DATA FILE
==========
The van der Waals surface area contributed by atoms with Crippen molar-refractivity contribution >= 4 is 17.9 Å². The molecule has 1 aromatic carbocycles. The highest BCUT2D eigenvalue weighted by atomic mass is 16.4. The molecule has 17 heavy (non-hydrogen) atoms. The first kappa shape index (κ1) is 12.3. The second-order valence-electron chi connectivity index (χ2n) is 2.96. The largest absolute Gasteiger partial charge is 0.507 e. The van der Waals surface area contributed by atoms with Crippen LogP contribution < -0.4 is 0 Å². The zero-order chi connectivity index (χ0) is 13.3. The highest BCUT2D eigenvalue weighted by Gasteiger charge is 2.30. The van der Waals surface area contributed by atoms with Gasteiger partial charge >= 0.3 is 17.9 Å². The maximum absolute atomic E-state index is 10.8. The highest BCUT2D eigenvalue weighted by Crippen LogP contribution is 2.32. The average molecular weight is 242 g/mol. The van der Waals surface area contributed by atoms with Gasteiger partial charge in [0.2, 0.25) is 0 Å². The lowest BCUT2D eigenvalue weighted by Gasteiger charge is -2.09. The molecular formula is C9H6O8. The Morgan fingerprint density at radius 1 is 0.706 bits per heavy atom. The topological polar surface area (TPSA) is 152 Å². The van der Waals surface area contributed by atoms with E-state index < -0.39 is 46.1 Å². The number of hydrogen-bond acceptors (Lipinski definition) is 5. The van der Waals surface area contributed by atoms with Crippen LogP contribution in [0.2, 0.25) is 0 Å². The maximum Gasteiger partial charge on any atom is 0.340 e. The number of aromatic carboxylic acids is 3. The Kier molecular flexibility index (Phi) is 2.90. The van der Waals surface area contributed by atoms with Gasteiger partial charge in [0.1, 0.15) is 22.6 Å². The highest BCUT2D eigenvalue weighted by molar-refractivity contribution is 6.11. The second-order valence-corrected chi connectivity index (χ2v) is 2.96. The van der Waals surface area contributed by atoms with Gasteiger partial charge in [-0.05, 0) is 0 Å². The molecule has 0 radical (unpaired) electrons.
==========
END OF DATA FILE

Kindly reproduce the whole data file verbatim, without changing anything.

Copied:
The van der Waals surface area contributed by atoms with Crippen molar-refractivity contribution >= 4 is 17.9 Å². The molecule has 1 aromatic carbocycles. The highest BCUT2D eigenvalue weighted by atomic mass is 16.4. The molecule has 17 heavy (non-hydrogen) atoms. The first kappa shape index (κ1) is 12.3. The second-order valence-electron chi connectivity index (χ2n) is 2.96. The largest absolute Gasteiger partial charge is 0.507 e. The van der Waals surface area contributed by atoms with Crippen LogP contribution < -0.4 is 0 Å². The zero-order chi connectivity index (χ0) is 13.3. The highest BCUT2D eigenvalue weighted by Gasteiger charge is 2.30. The van der Waals surface area contributed by atoms with Gasteiger partial charge >= 0.3 is 17.9 Å². The maximum absolute atomic E-state index is 10.8. The highest BCUT2D eigenvalue weighted by Crippen LogP contribution is 2.32. The average molecular weight is 242 g/mol. The van der Waals surface area contributed by atoms with Gasteiger partial charge in [0.2, 0.25) is 0 Å². The lowest BCUT2D eigenvalue weighted by Gasteiger charge is -2.09. The molecular formula is C9H6O8. The Morgan fingerprint density at radius 1 is 0.706 bits per heavy atom. The topological polar surface area (TPSA) is 152 Å². The van der Waals surface area contributed by atoms with E-state index < -0.39 is 46.1 Å². The number of hydrogen-bond acceptors (Lipinski definition) is 5. The van der Waals surface area contributed by atoms with Crippen LogP contribution in [0.2, 0.25) is 0 Å². The maximum Gasteiger partial charge on any atom is 0.340 e. The number of aromatic carboxylic acids is 3. The Kier molecular flexibility index (Phi) is 2.90. The van der Waals surface area contributed by atoms with Gasteiger partial charge in [0.1, 0.15) is 22.6 Å². The highest BCUT2D eigenvalue weighted by molar-refractivity contribution is 6.11. The second-order valence-corrected chi connectivity index (χ2v) is 2.96. The van der Waals surface area contributed by atoms with Gasteiger partial charge in [-0.05, 0) is 0 Å². The molecule has 0 radical (unpaired) electrons.